Vineyard specializes in ‘lettuce’ production
For decades, 14 acres of land at the corner of U.S. Highway 24-40 and 158th Street has given birth to bountiful yields of wheat and alfalfa.
Lately, though, the sacred soil at Holy-Field Vineyard and Winery in Basehor has produced more "lettuce" than anything else. The term is owner Les Meyer's slang for the endless number of awards his business has earned in the last six years.
"When you start digging holes, you see how many different types of soil there are here," Les Meyer said. He added, "It's been good for growing grapes, too."
Call the ground versatile terra firma.
The land has indeed been blessed for Les and his daughter, Michelle, owners and operators of the vineyard and winery at 18807 158th St. in Basehor.
Their vintage wines have produced a devout following among connoisseurs in the Kansas City metropolitan area, and judges at wine festivals across the country are handing the father-daughter duo awards like samples of pinot at a Napa Valley wine tasting.
Since 1999, wines made from the Meyers' toils have earned more than 300 awards. The "lettuce" hangs on a wall inside Holy-Field's gift shop, and there's enough copper in the medals to fill up a room at Fort Knox.
"There's still some that aren't hung up," Michelle said.
Thus far in 2005, Holy-Field has received 14 awards at competitions on the east and west coasts. Late last year, the business received one of its most prestigious to date at the Jefferson Cup Invitational or, as it's dubbed, the "Wine Olympics." The business' Cynthiana, $17.95 per bottle, won for Best Non-Vinifera Red Wine. A Chambourcin, also from Holy-Field, earned a Jefferson Cup Certificate of American Merit.
The recipe for success -- whether it be through winning awards or satisfying the palettes of customers -- hasn't changed since the Meyers first began growing grapes and producing wine in 1994.
Quality over quantity.
"If we don't have something that turns out really good, we just dump it," Les said. "We won't sell it."
Growing good fruit, an absolute in making fine wine, is placed at a high premium at Holy-Field. Each of the vines in the vineyard is nurtured and cared for under the ever-watchful eyes of the Meyers.
"There's nothing a grape likes more than the caring shadow of its owner," Les said.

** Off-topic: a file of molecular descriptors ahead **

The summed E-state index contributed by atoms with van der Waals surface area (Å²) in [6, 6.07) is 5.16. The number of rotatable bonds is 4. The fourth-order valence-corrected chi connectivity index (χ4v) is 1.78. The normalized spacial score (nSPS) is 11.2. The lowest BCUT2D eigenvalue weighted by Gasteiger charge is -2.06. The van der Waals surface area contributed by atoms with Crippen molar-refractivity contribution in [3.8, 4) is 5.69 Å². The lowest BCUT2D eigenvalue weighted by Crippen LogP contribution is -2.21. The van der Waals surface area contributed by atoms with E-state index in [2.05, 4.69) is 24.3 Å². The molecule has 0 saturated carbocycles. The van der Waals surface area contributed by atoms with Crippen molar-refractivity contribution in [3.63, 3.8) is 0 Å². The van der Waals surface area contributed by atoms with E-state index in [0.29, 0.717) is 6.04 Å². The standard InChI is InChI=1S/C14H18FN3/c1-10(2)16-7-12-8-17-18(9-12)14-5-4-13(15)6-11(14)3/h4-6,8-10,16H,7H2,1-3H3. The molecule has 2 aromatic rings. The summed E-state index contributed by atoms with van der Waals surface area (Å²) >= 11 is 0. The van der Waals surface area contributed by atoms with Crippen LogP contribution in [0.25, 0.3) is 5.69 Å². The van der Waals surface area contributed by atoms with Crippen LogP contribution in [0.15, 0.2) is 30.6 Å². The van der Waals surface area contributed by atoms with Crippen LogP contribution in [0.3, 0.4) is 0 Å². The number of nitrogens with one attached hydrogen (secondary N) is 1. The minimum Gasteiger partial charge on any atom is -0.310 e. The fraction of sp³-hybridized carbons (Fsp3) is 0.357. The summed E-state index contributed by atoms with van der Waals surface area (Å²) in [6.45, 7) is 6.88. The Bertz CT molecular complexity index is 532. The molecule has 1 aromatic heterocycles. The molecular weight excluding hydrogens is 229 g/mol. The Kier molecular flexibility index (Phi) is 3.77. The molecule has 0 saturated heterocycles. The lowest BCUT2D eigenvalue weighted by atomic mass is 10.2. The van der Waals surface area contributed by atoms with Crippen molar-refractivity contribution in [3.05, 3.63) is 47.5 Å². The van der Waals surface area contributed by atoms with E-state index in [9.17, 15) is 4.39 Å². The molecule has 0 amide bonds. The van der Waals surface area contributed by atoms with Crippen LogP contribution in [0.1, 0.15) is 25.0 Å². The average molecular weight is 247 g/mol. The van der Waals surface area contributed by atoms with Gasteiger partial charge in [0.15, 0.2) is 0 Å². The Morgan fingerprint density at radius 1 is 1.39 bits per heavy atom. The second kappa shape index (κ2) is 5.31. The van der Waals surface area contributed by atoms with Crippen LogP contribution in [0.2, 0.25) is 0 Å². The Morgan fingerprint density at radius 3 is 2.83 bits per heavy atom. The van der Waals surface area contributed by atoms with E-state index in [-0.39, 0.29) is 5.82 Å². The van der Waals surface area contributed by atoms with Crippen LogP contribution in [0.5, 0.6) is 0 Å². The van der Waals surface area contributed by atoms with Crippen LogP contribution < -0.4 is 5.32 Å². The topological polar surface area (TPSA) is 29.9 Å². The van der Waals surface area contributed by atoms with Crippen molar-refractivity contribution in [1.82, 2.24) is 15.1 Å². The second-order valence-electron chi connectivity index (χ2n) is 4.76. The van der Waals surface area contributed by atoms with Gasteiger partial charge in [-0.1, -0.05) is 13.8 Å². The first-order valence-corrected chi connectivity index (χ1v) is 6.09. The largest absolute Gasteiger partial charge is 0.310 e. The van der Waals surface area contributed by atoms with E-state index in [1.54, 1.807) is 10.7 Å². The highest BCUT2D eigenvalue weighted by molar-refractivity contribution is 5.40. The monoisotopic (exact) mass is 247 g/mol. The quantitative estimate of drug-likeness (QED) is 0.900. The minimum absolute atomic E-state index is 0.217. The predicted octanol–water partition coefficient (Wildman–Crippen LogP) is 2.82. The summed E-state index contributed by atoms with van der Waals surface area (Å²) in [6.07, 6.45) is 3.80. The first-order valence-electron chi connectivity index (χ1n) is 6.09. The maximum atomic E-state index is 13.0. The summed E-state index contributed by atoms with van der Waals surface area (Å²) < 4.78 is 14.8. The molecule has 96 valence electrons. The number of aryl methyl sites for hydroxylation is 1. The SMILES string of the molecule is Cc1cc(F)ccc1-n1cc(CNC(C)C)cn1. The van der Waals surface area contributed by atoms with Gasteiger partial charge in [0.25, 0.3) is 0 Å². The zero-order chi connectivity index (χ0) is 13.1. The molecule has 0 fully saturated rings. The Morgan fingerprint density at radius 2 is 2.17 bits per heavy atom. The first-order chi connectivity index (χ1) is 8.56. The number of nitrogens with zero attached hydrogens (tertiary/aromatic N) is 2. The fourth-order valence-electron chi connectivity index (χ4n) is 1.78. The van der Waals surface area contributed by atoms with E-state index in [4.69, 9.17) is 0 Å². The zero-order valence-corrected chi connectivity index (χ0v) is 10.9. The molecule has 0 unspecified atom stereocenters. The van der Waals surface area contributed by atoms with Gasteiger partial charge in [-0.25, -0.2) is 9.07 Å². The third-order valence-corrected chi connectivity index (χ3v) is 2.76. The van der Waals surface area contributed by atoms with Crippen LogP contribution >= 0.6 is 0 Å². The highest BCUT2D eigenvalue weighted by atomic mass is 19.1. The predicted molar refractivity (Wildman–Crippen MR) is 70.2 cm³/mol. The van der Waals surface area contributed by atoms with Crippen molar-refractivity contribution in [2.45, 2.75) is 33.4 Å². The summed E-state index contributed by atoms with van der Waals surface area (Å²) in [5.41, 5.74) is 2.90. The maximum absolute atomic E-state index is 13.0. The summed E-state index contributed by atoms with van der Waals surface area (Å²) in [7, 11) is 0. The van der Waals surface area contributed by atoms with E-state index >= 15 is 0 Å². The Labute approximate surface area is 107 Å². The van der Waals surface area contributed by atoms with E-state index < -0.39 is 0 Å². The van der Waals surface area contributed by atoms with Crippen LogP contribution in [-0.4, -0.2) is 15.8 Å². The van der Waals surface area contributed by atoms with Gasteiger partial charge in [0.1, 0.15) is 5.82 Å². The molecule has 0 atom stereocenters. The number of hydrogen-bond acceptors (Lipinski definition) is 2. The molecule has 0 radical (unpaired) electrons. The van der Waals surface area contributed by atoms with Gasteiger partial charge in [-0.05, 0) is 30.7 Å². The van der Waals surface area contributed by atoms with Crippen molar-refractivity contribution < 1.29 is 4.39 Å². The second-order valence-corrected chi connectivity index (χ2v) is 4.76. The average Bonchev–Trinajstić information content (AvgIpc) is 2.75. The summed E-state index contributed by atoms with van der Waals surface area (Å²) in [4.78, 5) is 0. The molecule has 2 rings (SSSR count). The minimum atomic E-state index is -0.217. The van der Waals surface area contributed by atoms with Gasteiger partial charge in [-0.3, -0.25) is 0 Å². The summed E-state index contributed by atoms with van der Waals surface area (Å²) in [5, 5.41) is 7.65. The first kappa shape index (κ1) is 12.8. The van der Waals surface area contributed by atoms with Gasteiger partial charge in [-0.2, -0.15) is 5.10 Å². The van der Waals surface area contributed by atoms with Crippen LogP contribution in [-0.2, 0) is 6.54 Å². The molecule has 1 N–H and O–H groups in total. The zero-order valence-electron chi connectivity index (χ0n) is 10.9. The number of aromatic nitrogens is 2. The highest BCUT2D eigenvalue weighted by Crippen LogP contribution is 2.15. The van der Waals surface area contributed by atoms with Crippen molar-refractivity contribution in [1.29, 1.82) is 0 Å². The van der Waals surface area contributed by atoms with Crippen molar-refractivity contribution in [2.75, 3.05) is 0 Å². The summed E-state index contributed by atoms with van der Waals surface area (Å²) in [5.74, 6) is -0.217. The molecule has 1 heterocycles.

And at Holy-Field, the grapes receive plenty.
However, on this day, a warm and sunny Tuesday afternoon, the Meyers are taking a break from work in the vineyard so they can mow the lawns at their homes, which are next door. Eventually, they take a few minutes and sit down under the shade at a table next to murky pond that's home to hundreds of goldfish.
A handful of the goldfish were placed in the pond as an experiment and have since blossomed with positive results. It's much the same story for the grapes planted in the vineyard.
Initial seeds of the business took root in 1986. Les and Michelle planted 400 vines that year and began tinkering with making their own wines. Eight years later, they began full-time production. They've found the work a labor of love and have been doing it ever since.
Just south of the Meyers' homes lies the vineyard -- a majestic plot of land that looks as if its been ripped from the pages of a John Steinbeck novel and placed in the middle of small-town suburbia.
Flanked by a bustling highway, construction of several residential and commercial developments and plush, green Kansas farmlands, the area may not seem ideal for a business such as a vineyard and winery, but the land has been good for more than a decade of success for Holy-Field.
"I think the success comes from the work you put into it," Michelle said. "Why do it if you're not going to do it the best you can? The thought of it not being successful never crossed our mind."
Fast-forward 11 years and it's not the sticking power of their business the Meyers are concerned with these days. In April, the Leavenworth County Commission unanimously approved renewing Holy-Field's special-use permit, which allows the business to operate. The Meyers requested the permit be renewed for another five years. The county commission went a step further and approved renewal for 15 years.
Today, the biggest worry for Holy-Field is keeping pace with customer demand.
The winery lists 12 to 14 different brands on its menu and last year ran out of seven wines before the holiday season. And, events hosted by the business are filling up more and more quickly. Some eager visitors have been turned away.
It speaks to both the success and the dilemma of the small business.
"We had to really hustle to have wines ready to go before the holiday season," said Michelle, "but we did it."
For most businesses, an increase in customers would merit expansion, hiring more employees and raising prices. For Holy-Field, though, it means none of that. It's past history of staying small and keeping the emphasis on excellence before earnings has laid the blueprint for the future, the Meyers said.
"Some people expand so quickly they forget their purpose," Michelle said. "The joy in this doesn't come from managing a lot of people. That's not something dad and I want to do. We just want to sell something we're really proud of."
"Making more wine doesn't mean making better wine," Les said. "We make a living off of this. We're not getting rich or anything, but we're enjoying what we do. It's fun and that's really the secret to life, enjoying what you do."